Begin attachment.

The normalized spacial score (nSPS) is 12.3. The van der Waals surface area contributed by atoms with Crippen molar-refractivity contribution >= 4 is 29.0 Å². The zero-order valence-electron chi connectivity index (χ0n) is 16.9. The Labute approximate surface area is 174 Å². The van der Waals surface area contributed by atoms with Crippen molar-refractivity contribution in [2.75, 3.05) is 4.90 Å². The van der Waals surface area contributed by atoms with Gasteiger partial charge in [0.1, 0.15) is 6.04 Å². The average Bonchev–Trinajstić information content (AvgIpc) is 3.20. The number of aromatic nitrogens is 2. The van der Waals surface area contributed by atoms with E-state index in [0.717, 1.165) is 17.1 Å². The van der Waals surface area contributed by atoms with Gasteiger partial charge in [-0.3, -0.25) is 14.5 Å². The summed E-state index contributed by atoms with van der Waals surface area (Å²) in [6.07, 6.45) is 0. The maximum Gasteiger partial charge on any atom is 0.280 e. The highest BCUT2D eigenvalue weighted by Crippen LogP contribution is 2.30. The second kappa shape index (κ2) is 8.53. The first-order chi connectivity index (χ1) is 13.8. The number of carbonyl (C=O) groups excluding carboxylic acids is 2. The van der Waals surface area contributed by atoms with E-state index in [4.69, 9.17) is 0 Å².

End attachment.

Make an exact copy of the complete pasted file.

The normalized spacial score (nSPS) is 12.3. The van der Waals surface area contributed by atoms with Crippen molar-refractivity contribution >= 4 is 29.0 Å². The zero-order valence-electron chi connectivity index (χ0n) is 16.9. The Labute approximate surface area is 174 Å². The van der Waals surface area contributed by atoms with Crippen molar-refractivity contribution in [2.75, 3.05) is 4.90 Å². The van der Waals surface area contributed by atoms with Gasteiger partial charge in [0.1, 0.15) is 6.04 Å². The average Bonchev–Trinajstić information content (AvgIpc) is 3.20. The number of aromatic nitrogens is 2. The van der Waals surface area contributed by atoms with E-state index in [0.717, 1.165) is 17.1 Å². The van der Waals surface area contributed by atoms with Gasteiger partial charge in [-0.3, -0.25) is 14.5 Å². The summed E-state index contributed by atoms with van der Waals surface area (Å²) in [6.07, 6.45) is 0. The maximum Gasteiger partial charge on any atom is 0.280 e. The highest BCUT2D eigenvalue weighted by Crippen LogP contribution is 2.30. The second kappa shape index (κ2) is 8.53. The first-order chi connectivity index (χ1) is 13.8. The number of carbonyl (C=O) groups excluding carboxylic acids is 2. The van der Waals surface area contributed by atoms with E-state index in [4.69, 9.17) is 0 Å².